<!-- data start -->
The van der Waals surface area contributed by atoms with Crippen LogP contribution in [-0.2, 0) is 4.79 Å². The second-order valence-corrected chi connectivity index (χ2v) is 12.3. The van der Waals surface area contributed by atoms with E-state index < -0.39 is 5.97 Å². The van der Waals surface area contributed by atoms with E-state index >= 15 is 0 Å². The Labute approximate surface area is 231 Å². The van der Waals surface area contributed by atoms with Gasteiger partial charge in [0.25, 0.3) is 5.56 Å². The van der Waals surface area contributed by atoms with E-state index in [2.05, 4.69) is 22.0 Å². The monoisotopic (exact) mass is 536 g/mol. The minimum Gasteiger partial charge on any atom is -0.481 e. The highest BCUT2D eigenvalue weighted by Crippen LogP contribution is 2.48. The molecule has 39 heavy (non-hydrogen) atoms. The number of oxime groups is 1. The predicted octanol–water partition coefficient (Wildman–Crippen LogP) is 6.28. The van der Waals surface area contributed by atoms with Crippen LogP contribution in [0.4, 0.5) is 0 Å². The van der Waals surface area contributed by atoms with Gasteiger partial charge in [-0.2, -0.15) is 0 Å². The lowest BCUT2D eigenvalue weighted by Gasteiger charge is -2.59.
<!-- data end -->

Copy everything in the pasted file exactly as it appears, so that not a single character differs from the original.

The van der Waals surface area contributed by atoms with Crippen LogP contribution in [-0.2, 0) is 4.79 Å². The second-order valence-corrected chi connectivity index (χ2v) is 12.3. The van der Waals surface area contributed by atoms with E-state index < -0.39 is 5.97 Å². The van der Waals surface area contributed by atoms with E-state index >= 15 is 0 Å². The Labute approximate surface area is 231 Å². The van der Waals surface area contributed by atoms with Gasteiger partial charge in [0.25, 0.3) is 5.56 Å². The van der Waals surface area contributed by atoms with E-state index in [2.05, 4.69) is 22.0 Å². The monoisotopic (exact) mass is 536 g/mol. The minimum Gasteiger partial charge on any atom is -0.481 e. The highest BCUT2D eigenvalue weighted by Crippen LogP contribution is 2.48. The molecule has 39 heavy (non-hydrogen) atoms. The number of oxime groups is 1. The predicted octanol–water partition coefficient (Wildman–Crippen LogP) is 6.28. The van der Waals surface area contributed by atoms with Crippen LogP contribution in [0.4, 0.5) is 0 Å². The van der Waals surface area contributed by atoms with Gasteiger partial charge in [-0.2, -0.15) is 0 Å². The lowest BCUT2D eigenvalue weighted by Gasteiger charge is -2.59.